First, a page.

Julie Glassberg is a French born, award winning photographer currently living and working in New York. Her work is mainly based on the diversity of world cultures; subcultures; portraits; documentary projects. These images are from her series, Bike Kill, which documents the culture surrounding the Black Label Bike Club.
The Black Label Bike Club is pretty protective of their privacy with regards to interaction with photographers and media. How were you able to gain access to this group of individuals?
‘When I started this project, I was a student. Also I was doing it for a strictly personal goal, because I was interested in their group, actions and way of thinking. I think it helped me that I was not doing it for a specific magazine or paper. I had no intention with the project at the beginning – my goal was just to explore a world that fascinated me.
‘I thought those arguments would be enough to gain their trust but not quite… They had had bad experiences in the past with various media and some were not too happy that I was around taking pictures. It took a while to gain their trust, like any human relationship.
‘I started hanging out with them as much as I could; sometimes not taking photos at all. I figured if I wanted to learn about them, they also had to learn about me. It can’t just be only one way.
‘Stinky helped me a lot too. I became friends with him progressively and would meet up at his work in a bike shop. We would then go meet the rest of the group at various locations.’
How long did you spend documenting the Black Label Bike Club and their culture?
‘I spent a bit more than two years working on this project. I became really good friends with some of them in the process and although I feel the project is quite complete, I will keep photographing them when I see them if it can add to the story, or simply because I find a moment interesting or beautiful.’
Along with photographing their infamous jousting competition, Bike Kill, it looks like you also photographed some parties and some of the members in their living spaces. Can you describe a typical day of shooting?
‘There was never a typical day of shooting. Each time was different because those people are unpredictable. That is what I like about them: their freedom.
‘The tall bikes and the jousting of course grabbed my attention first; but then I became more interested in the group and lifestyle. It was not just about bikes and craziness. It’s an interesting group of people with multiple talents, full of originality and ideas. They are not afraid to live and to take risks. They do not let the system stop them from what they want to do.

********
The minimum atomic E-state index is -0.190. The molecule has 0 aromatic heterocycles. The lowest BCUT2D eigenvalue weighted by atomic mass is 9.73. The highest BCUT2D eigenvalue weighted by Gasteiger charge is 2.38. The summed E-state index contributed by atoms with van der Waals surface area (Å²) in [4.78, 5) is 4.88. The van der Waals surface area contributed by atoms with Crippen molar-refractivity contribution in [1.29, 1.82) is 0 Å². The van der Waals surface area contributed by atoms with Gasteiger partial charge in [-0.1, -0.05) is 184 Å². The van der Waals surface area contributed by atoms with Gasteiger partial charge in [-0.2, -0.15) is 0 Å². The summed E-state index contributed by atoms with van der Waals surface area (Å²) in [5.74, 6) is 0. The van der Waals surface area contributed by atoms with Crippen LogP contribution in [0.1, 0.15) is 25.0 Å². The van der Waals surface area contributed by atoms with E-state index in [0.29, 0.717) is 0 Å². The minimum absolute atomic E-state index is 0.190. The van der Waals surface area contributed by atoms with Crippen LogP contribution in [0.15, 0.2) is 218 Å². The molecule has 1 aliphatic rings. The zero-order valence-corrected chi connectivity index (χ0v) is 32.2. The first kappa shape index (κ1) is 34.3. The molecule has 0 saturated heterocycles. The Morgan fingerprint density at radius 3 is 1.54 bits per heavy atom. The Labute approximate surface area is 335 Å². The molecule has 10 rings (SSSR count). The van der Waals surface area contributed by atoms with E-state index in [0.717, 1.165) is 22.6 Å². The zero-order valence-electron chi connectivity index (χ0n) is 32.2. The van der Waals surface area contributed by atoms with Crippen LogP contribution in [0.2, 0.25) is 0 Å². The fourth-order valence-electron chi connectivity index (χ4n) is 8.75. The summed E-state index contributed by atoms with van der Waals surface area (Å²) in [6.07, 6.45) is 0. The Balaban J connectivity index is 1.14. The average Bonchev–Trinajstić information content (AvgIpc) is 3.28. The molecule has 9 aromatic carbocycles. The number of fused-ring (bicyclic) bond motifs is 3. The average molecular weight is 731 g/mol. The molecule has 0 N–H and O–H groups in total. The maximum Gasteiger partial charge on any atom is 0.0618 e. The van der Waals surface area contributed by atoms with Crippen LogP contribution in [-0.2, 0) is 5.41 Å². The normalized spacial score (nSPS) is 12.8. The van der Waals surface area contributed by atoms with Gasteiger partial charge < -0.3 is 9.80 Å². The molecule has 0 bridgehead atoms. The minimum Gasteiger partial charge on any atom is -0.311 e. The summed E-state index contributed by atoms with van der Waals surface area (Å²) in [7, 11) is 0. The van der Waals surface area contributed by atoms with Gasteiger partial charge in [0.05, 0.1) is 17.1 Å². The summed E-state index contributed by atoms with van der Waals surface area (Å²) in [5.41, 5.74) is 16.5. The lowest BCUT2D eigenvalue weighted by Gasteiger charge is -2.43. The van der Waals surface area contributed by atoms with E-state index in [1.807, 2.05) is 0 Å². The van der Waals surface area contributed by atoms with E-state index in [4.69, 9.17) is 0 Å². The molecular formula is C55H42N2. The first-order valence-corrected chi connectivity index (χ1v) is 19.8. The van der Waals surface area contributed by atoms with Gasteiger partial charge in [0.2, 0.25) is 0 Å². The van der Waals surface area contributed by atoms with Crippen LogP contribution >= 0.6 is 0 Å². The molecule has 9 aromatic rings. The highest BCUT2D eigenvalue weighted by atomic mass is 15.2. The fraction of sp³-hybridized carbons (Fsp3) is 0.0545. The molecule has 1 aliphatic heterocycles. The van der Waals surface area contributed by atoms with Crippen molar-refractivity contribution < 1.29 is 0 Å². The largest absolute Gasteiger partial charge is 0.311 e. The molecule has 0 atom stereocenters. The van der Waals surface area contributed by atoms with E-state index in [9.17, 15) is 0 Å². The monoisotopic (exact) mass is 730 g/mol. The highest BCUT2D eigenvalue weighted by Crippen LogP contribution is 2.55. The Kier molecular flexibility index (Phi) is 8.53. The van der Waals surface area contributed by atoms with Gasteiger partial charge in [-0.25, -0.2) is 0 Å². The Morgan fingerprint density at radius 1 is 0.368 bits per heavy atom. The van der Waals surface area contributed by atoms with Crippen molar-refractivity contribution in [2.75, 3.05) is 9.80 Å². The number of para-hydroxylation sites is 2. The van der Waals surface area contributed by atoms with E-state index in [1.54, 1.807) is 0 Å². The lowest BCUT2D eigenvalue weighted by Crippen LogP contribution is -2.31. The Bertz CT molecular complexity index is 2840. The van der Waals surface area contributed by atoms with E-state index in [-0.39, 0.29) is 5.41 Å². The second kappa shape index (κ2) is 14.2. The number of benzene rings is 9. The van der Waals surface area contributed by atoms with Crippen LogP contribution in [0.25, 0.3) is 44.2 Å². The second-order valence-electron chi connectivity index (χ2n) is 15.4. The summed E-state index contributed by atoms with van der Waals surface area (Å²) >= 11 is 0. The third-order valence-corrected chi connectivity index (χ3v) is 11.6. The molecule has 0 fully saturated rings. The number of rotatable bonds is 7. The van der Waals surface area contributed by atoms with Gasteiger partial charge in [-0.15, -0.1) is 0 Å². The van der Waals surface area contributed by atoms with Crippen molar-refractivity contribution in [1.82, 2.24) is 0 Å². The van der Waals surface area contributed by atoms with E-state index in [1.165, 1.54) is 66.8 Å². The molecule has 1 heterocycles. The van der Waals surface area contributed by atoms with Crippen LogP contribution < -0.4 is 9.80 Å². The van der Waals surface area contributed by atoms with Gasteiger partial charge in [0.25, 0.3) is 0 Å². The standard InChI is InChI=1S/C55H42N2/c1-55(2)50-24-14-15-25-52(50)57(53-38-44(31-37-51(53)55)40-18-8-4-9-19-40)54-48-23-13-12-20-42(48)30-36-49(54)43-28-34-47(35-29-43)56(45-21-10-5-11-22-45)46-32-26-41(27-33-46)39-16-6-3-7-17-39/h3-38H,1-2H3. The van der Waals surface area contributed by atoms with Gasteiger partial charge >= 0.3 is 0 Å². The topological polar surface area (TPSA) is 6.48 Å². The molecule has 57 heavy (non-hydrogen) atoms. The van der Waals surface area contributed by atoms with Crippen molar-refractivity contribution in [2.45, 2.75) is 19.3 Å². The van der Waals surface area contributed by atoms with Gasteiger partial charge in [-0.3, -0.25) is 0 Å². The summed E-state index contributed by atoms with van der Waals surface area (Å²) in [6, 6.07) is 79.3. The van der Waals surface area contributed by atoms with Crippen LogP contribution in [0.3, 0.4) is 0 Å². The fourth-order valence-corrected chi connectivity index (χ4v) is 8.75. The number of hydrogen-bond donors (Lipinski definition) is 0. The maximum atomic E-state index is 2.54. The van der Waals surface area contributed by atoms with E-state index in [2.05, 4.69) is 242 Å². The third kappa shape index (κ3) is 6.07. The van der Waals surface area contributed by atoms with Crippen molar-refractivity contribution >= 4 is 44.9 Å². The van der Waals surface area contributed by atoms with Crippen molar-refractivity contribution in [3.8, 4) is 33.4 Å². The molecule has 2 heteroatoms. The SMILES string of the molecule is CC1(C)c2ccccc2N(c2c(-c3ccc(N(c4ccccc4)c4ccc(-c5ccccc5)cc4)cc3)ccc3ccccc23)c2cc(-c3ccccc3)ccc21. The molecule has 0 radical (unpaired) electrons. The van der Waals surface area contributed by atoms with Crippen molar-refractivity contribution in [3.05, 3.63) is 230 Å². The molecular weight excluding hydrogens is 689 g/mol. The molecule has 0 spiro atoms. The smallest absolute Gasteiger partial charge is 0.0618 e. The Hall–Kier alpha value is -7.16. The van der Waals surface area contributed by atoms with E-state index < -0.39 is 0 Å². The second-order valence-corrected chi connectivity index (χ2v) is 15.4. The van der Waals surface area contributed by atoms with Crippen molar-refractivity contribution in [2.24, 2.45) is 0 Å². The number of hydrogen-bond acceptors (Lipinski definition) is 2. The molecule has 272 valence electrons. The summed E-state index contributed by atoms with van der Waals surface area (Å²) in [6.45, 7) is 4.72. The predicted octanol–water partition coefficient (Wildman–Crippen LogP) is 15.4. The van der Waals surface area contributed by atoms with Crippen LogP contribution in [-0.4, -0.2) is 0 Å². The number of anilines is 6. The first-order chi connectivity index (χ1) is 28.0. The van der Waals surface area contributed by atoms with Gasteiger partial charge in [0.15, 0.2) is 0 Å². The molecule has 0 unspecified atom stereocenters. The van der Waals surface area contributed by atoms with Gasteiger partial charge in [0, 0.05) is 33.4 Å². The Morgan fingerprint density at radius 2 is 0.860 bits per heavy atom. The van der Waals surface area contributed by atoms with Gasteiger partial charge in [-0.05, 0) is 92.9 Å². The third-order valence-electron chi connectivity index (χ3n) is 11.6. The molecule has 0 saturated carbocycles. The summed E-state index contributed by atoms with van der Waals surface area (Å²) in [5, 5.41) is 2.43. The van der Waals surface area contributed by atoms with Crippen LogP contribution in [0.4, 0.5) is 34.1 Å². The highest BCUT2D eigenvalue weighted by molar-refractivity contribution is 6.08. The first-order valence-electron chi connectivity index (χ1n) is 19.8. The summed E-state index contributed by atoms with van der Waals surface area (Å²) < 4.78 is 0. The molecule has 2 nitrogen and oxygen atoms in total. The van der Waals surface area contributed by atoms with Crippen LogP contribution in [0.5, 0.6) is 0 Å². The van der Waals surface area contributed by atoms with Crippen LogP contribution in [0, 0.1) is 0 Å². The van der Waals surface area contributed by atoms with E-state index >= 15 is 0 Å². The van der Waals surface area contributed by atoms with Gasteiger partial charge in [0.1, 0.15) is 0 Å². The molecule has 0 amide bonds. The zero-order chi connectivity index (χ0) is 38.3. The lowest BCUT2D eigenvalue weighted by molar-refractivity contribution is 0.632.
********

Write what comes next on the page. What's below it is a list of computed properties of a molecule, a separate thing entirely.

‘I sort of identify to these people that do not follow the norms of society. I often say that I want to be a kid my whole life. One of my favorite feelings is when you feel like a 5 years old discovering something new and amazed by simple things. They are kids. I don’t mean this in a negative way, on the contrary, they just have this free way of thinking. They don’t let the rules of society contain them, control them, or dictate their lives.
‘So, to speak about a day of shooting is difficult… I would just be with them as much as possible and random things would happen; things that you cannot predict.’
In your statement you noted the irony of ‘rebel culture revolving around such a non-threatening object: the bicycle’. Did you notice any other contradictions when photographing this group?
‘I guess the main contrast is between how they look and who they are. There is this tough outside image with the clothes, colors, jousting, tattoos, anarchy events, but some of those folks are the greatest I’ve met, with a big heart, culture and intelligence.
‘They may seem like the careless youth, yet they are more aware than most young people about what’s going on in the world and are very united. It seems to me they have real values of human relationships that we are completely losing today with technology.’
What was it that initially drew you to photograph the BLBC?
‘I saw some videos of past years of the jousting events. I thought those kids were crazy (in a completely good way), out of the norm, rebels, and I was attracted by all that.’
You photographed some women in the jousting competition. Can you comment on the role of women in this mostly male-dominated group?
‘Actually, I don’t think it’s a male dominated group. Well, in the BLBC itself I’ve met mainly men. But it’s more than just the club. It’s a whole community, and this community includes members of other bike clubs like the Cutthroats (lots of girls) or the Skidmarxx, or even friends that don’t belong to any bike club.
‘They all are on the same level. It’s more like a huge family and the women are as badass as the guys in the community. It is not ruled by men.’
This series of work, with regards to subject matter, is quite different from everything else on your website. What was different about photographing the BLBC?
‘Well, the only difference is that it’s a long-term project that I spent more than two years working on. I didn’t approach it differently from the rest otherwise… It is not
really possible to compare it to the portraits that are more cinematic, mostly color and posed, or to assigned work.
‘I don’t feel like I did something different from my interests; on the contrary, it is one of the projects I’ve worked on that is the closest to me. Underground cultures, subcultures, alternative lifestyles and rebels have always been a major interest for me, and I discovered one that was still unknown to a lot of people, and not stereotyped or overdone, unlike the punk scene or some other scenes that I had photographed in the past.
‘The time I spent on the Bike Kill project made it much closer to me and more complete than some other stories I’ve worked on. It is also, in a way, a culture I identify with.’